11141 East Boulevard, 216-421-7450,

cia.edu/cinematheque

Amour

The sparse and lovely Best Foreign Language Picture from writer/director Michael Haneke is an unblinking portrait of a woman, Anne (Emmanuelle Riva), in physical and mental decline, cared for by her stalwart husband Georges (Jean-Louis Trintignant). The film is bleak and somber and ferociously monotonous, but it's saved from its tedium by an intense singularity of purpose. Haneke hasn't romanticized the lives of people in their eighties as their component parts break down; he's embalmed them. It's got that slow, bare-bones aspect of something adapted from a short story. And in general, there's a mesmerizing quality to the everyday-ness of these vignettes. Everything's small-scale and quiet. There's no bawdy tears, no melodrama. Haneke and his cinematographer have choreographed the film beautifully but unobtrusively. We continue to rediscover Anne and Georges' apartment with them. We become party to the physical space, and party to the routine that their lives become. When Georges tells his daughter, before Anne returns from the hospital after an unsuccessful operation, "It's all terribly exciting," the irony (and the elegance) is that it's not at all. It plays tonight at 7:15 and tomorrow at 3:45 p.m. at the Cleveland Institute of Art Cinematheque. (Allard)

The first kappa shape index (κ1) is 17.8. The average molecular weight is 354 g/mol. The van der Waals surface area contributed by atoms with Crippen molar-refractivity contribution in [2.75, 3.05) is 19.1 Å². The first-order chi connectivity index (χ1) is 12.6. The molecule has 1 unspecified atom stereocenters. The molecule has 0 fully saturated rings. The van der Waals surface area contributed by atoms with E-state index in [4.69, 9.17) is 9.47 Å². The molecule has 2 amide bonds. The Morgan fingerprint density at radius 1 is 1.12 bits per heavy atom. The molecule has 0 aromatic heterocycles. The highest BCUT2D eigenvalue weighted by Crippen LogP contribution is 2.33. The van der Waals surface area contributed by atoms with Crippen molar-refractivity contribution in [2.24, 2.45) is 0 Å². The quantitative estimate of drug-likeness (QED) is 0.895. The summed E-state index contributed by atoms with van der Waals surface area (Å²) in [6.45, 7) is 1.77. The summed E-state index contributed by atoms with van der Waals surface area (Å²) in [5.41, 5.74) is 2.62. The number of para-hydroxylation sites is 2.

11141 East Boulevard, 216 421 7450,

cia.edu/cinematheque

Wednesday may 15

In Another Country